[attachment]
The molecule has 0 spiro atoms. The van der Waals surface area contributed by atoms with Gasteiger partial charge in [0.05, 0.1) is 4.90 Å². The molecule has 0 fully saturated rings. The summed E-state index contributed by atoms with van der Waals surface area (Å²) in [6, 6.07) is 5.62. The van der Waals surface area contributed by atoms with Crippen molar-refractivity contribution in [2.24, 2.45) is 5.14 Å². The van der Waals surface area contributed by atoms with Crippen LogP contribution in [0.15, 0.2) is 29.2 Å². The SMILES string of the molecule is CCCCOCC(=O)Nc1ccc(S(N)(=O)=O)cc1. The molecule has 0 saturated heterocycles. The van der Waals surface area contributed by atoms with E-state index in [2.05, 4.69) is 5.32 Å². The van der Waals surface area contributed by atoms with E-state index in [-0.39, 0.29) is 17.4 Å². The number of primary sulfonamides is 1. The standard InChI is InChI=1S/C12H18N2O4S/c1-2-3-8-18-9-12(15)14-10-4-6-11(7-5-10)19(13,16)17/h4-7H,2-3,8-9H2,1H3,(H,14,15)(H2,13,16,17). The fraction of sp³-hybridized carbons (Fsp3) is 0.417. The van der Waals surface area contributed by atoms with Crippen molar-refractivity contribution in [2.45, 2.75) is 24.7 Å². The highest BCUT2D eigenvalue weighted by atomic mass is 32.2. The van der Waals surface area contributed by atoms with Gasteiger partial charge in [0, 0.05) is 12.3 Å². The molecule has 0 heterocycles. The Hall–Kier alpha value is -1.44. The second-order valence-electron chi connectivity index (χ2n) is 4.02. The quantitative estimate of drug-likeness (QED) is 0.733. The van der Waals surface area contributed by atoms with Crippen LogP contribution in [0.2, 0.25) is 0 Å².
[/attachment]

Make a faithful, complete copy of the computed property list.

The molecule has 0 spiro atoms. The van der Waals surface area contributed by atoms with Gasteiger partial charge in [0.05, 0.1) is 4.90 Å². The molecule has 0 fully saturated rings. The summed E-state index contributed by atoms with van der Waals surface area (Å²) in [6, 6.07) is 5.62. The van der Waals surface area contributed by atoms with Crippen molar-refractivity contribution in [2.24, 2.45) is 5.14 Å². The van der Waals surface area contributed by atoms with Crippen LogP contribution in [0.15, 0.2) is 29.2 Å². The SMILES string of the molecule is CCCCOCC(=O)Nc1ccc(S(N)(=O)=O)cc1. The molecule has 0 saturated heterocycles. The van der Waals surface area contributed by atoms with E-state index in [2.05, 4.69) is 5.32 Å². The van der Waals surface area contributed by atoms with E-state index in [-0.39, 0.29) is 17.4 Å². The number of primary sulfonamides is 1. The standard InChI is InChI=1S/C12H18N2O4S/c1-2-3-8-18-9-12(15)14-10-4-6-11(7-5-10)19(13,16)17/h4-7H,2-3,8-9H2,1H3,(H,14,15)(H2,13,16,17). The fraction of sp³-hybridized carbons (Fsp3) is 0.417. The van der Waals surface area contributed by atoms with Crippen molar-refractivity contribution in [2.45, 2.75) is 24.7 Å². The highest BCUT2D eigenvalue weighted by atomic mass is 32.2. The van der Waals surface area contributed by atoms with Gasteiger partial charge in [0, 0.05) is 12.3 Å². The molecule has 0 heterocycles. The Hall–Kier alpha value is -1.44. The second-order valence-electron chi connectivity index (χ2n) is 4.02. The quantitative estimate of drug-likeness (QED) is 0.733. The van der Waals surface area contributed by atoms with Crippen LogP contribution in [0.2, 0.25) is 0 Å².